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Edition December 2014 - Crédit Agricole S.A.
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  • Edition December 2014

    Macroeconomic Scenario for 2015-2016

    The contrast is striking between the US economy, which currently seems able to generate self-sustaining growth, and the European and Japanese economies, which despite large-scale stimuli are still posting disappointing performance. In United States, it is undoubtedly private consumption which is mainly driving recovery. Housing and productive investment are also upbeat, while currently low energy prices are also giving an extra little boost.

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  • The global economy in 2015: contrasts

    For 2015, Crédit Agricole's economists are forecasting a slight acceleration in global growth, at 3.2% compared with 2.9% in 2014. Where will the additional growth come from? What about the rest of the world? Will the contrast between the United ...

  • Content:

    - Growth: the United States goes it alone
    - Monetary policy: Passing the baton
    - Financial markets: Post-QE policy conflict intensifies
    - Forecasts

  • Extract – Eurozone

    2014 was a disappointing year for the Eurozone. The more upbeat expectations observed in late 2013 did not materialise in a recovery that has turned out to be more laboured than expected. The slight pick-up in activity in Q3 (+0.2% QoQ after +0.1% in Q2) did not radically alter the flat profile of activity since the spring. The forecast 0.9% growth rate for 2014 implies a new widening of the growth gap with the other large economies.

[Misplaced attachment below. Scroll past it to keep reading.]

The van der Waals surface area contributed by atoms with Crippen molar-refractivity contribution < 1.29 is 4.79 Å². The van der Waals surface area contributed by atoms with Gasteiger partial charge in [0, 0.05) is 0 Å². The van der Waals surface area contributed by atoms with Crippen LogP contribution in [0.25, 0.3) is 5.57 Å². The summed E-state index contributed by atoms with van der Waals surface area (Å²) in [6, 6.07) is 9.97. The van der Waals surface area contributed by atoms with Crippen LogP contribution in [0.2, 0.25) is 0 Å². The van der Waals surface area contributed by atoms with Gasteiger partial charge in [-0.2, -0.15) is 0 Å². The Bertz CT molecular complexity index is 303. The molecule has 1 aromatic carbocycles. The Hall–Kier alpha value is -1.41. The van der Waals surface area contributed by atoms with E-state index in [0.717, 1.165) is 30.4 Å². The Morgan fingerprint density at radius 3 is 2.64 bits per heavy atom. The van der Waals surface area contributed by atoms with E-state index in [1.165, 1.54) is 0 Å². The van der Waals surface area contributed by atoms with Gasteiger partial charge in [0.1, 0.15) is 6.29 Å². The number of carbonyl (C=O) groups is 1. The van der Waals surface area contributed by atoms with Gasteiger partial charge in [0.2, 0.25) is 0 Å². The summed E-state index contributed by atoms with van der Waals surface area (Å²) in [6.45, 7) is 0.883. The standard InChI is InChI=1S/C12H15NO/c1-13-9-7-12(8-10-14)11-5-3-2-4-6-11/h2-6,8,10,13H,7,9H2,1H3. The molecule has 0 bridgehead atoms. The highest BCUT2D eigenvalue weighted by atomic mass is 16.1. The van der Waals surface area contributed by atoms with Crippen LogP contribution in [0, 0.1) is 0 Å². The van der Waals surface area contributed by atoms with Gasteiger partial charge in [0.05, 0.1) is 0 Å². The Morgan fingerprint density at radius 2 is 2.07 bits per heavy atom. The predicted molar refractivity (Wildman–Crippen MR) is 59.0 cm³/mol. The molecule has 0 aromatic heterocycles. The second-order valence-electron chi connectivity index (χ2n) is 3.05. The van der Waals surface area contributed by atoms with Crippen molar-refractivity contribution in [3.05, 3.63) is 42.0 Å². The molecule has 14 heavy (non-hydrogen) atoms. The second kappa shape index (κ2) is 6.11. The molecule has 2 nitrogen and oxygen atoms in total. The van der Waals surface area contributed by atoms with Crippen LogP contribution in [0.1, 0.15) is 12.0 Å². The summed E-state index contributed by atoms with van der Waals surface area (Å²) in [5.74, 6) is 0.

This is because the EMU area has shown considerable vulnerability to the drop in emerging-economy imports. The divergence in growth levels among EU member states has remained significant, despite the slowing of the core economies and a recovery in some peripheral countries. The underlying imbalances that are driving this divergence cannot easily be absorbed in a low-growth, low-inflation environment, and this will certainly remain true out to our forecasting horizon.

  • US and european 10Y yields

    Yields are also very low and we fear that market liquidity may quickly evaporate in an unintended consequence of post-crisis regulation. By the end of 2015, the Fed will be well into its rate-hike cycle and we expect to see the 10Y Treasury at around 3.25%; and, with fears of European deflation mostly dispelled in a year's time, Bund yields will be pushing higher too.

    US and european 10Y yields
  • Associative topics : Economics | Europe | North America

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